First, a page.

Sophia's Peace Work

Monday, September 19, 2005

Sorry for the long delay in posting but when I got back to Jordan, I had to hit the ground running to catch up with everything I'd left undone for a month. I just gave a presentation on the environmental work of my organization in the Mesopotamian Marshlands at a conference on Environmental Health in Iraq that is being held here in Amman. (Seemed to go ok, a friend came up and said, "you were the best presentation!" ... always a nice thing to hear). Maybe when I have time I'll post the presentation. I also have a bunch of Iraqi Environmental NGO's here who are staying on a few days longer to attend a workshop I am organizing for them. My biggest worry is making sure that the money balances out in the end ... it's a UN contract, so I'm a little nervous about it.

Anyway, I'll close with a very interesting reflection from my friends at CPT in Iraq.

In Iraq Without A Gun
By William Van Wagenen, Christian Peacemaker Team - September 14th, 2005

This last week we had several meetings in Najaf and Karbala. Both are holy cities for Shiites and have shrines dedicated to the Imam Ali and to the Imam Hussein, who was assassinated in Karbala in the seventh century. Because of these shrines, both Najaf and Karbala are flooded with religious pilgrims each year.

A year ago last summer, Moqtada Al-Sadr's private militia, the Mehdi Army, battled U.S. forces during an uprising in Najaf, Sadr City, and Basra. Cindy Sheehan's son Casey was killed by Mehdi Army fighters during this period in Sadr City. Much of the fighting in Najaf took place in a huge graveyard that is almost as big as the
city itself. The Shrine of the Imam Ali is at the end of the graveyard and many Mehdi Army fighters ended up seeking refuge in the shrine. There is now an area of the graveyard where 250 Mehdi Army fighters who were killed in those battles are buried.

We took some time to visit the site of their graves. Many of the tombstones are adorned with Iraqi flags and pictures of the dead, who were mostly young men, probably in their twenties. While we were there, some of the young men who were around noticed we were foreigners and asked who we were and what we were doing. They began telling us how they had all fought against the Americans in those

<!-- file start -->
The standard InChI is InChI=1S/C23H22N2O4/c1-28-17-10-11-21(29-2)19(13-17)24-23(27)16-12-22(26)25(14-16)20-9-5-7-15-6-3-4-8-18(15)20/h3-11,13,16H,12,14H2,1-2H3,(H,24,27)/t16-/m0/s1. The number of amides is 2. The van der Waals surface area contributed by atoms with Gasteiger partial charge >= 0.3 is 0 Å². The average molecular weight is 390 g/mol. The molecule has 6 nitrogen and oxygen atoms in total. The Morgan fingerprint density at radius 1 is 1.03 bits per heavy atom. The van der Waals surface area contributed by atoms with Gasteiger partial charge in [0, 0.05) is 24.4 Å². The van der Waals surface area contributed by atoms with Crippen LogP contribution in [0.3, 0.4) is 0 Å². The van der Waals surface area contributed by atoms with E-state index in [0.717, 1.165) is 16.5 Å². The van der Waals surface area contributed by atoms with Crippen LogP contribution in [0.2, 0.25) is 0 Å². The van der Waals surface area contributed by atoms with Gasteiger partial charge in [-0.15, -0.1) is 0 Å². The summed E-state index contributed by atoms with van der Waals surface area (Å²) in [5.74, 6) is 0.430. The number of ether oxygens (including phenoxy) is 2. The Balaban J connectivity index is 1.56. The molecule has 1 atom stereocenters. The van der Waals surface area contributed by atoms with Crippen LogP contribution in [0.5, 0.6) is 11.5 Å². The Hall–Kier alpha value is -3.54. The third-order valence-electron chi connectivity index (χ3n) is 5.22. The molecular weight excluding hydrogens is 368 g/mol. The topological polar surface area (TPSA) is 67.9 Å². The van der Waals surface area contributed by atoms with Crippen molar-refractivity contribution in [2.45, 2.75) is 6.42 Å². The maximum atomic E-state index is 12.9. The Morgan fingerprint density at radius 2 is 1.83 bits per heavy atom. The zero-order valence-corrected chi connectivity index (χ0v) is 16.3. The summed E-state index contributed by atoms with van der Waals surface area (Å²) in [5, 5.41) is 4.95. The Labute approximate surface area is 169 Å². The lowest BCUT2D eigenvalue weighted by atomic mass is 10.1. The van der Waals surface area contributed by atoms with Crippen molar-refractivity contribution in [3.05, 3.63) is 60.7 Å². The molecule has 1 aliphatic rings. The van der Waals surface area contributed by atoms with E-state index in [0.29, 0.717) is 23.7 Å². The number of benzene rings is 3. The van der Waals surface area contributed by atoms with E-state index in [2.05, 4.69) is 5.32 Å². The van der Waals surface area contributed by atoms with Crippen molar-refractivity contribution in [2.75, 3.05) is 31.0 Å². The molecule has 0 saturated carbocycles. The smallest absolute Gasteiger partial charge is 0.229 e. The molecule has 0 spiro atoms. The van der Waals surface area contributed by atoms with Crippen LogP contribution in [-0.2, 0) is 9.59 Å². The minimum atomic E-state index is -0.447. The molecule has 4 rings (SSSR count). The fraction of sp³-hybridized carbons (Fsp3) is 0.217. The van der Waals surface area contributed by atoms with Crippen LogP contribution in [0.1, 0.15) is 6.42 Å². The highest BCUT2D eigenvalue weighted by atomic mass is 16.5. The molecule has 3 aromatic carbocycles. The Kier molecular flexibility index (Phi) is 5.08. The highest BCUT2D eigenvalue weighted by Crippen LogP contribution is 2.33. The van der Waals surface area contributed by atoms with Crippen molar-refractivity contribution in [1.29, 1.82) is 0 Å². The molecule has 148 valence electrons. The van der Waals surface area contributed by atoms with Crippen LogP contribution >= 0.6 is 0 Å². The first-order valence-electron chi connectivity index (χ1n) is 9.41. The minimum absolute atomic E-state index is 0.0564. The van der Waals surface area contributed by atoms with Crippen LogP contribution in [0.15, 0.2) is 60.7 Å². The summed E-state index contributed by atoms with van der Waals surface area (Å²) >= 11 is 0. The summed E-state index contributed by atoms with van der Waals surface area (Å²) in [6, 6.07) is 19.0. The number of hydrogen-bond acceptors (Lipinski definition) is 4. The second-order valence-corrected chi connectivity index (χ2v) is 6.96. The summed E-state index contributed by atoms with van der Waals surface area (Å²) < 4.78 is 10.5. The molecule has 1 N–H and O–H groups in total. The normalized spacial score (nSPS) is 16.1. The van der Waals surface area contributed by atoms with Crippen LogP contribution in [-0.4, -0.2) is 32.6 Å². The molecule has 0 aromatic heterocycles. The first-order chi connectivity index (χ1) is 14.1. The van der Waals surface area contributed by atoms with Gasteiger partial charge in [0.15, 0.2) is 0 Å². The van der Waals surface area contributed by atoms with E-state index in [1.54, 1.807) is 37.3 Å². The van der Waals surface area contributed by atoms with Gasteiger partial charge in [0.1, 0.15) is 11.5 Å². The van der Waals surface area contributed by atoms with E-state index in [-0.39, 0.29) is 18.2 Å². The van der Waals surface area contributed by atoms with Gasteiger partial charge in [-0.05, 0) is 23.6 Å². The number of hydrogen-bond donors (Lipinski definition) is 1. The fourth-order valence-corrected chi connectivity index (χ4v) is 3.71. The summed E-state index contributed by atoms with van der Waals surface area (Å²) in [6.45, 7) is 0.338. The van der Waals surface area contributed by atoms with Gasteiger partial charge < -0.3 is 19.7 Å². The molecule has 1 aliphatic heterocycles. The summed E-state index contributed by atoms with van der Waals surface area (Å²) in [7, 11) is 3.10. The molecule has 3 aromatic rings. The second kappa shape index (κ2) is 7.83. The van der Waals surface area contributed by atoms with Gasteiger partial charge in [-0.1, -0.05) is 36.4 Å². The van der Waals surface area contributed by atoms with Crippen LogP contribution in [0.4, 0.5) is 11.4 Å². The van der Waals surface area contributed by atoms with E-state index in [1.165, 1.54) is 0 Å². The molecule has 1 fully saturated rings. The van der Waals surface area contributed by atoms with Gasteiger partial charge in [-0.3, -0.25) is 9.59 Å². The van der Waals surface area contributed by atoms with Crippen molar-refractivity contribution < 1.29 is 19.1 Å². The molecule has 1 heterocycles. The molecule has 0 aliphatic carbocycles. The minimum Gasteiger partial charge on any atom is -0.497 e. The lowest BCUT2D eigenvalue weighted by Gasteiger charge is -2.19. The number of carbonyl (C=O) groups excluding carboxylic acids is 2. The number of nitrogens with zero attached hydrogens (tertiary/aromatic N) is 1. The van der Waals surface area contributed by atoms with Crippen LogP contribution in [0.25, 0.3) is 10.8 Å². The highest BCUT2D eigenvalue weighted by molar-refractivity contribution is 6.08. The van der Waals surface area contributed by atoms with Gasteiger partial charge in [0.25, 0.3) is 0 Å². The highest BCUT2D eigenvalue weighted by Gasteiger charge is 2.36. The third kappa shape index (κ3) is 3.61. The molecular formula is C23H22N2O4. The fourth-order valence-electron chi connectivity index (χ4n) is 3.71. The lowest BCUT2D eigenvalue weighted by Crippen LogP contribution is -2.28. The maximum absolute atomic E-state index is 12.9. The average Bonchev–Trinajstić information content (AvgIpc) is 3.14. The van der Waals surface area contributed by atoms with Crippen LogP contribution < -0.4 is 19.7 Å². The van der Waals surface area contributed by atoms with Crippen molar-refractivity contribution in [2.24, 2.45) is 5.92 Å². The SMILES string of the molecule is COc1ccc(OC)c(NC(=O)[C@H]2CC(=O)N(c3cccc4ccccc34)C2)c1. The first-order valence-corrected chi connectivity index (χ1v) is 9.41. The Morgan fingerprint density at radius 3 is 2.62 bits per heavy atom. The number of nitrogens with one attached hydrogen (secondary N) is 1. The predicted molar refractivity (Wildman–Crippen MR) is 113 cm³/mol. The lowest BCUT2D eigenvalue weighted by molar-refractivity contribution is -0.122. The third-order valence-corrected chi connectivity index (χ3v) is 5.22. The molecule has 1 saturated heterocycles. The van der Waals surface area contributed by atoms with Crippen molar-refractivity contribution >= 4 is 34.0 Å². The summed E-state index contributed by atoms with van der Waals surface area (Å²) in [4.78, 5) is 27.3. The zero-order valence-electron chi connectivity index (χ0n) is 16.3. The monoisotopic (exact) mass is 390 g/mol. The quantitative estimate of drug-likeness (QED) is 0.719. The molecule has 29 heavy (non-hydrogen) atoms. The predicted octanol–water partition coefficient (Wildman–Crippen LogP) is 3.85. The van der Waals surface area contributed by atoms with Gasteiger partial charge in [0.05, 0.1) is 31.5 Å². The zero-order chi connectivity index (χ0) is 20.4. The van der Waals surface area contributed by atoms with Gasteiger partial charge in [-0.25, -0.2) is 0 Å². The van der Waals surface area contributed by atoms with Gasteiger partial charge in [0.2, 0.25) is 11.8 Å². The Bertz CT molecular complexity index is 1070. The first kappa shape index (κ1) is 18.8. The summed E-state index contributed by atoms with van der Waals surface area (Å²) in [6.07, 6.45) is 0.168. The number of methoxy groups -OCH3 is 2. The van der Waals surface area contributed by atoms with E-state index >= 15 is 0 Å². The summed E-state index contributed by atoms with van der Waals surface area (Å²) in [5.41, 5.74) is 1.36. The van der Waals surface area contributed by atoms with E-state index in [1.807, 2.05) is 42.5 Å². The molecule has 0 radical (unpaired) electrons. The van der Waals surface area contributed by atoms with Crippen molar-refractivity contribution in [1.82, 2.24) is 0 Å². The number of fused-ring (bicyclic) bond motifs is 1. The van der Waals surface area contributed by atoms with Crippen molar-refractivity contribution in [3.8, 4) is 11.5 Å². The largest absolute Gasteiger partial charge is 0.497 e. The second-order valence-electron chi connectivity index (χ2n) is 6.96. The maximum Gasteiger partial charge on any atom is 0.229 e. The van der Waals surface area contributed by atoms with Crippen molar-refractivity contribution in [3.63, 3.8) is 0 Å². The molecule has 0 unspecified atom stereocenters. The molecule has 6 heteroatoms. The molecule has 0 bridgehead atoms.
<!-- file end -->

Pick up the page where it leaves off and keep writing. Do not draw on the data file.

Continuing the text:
battles last year as well. One guy finally asked where I was from. I told him I was from America. I was a bit nervous about how he would respond, but he immediately said, "Welcome!" and had a huge smile on his face. After we chatted for awhile I took a few pictures with him and the other young men who were hanging around.

By telling this I'm not trying endorse the Mehdi Army, or say that it is good for Iraqis to fight U.S. soldiers. But it was interesting to note that even though these men had fought and killed American soldiers, and had had friends killed by American soldiers, they were still friendly and welcoming to me, an American. That act of kindness illustrated to me the difference between entering other
countries as an occupier, bringing guns, tanks, and hummers, and entering as an unarmed guest. If we Americans show Muslims respect and are peaceful to them, they will show us respect and will be peaceful to us. Though such a concept seems at times obvious, it is something we Americans seem to have difficulty understanding.

Friday, September 02, 2005


I've been on the road for the past month with no time to post. I left Jordan on August 6th for Montreal, Canada and the INTECOL conference ... a big shindig on ecology. I traveled with twelve Iraqi researchers and professors from various Universities in central and southern Iraq. All of them with expertise in different aspects of the Mesopotamian marshlands (fish, phytoplankton, macrophytes, zooplankton, birds, etc). After the conference we went on a study tour of different Marshes in Canada and ended up at a University where the knives came out.

You see the Iraqis were offered funding to conduct research in the marshes. Everything was fine on the surface but there as an intense undercurrent among the Iraqis as they appeared to jockey for position to get the best research grants. Essentially they were being offered more money than they has seen in years to do their work ... it was only natural that there was a bit of a feeding frenzy. It was for the most part going on in Arabic ... so their hosts did not see the full effect of it.

Once I left the Iraqis behind, I traveled to the U.S. to spend time with friends and family ... and get some significant work done. I have some heavy duty meetings and trainings when I get back to Amman ... It's not as fun as I would have wished to be back home. I spend much of my time trying to find a good internet connection! Not much of a vacation! But one more week and I'll be back in the saddle.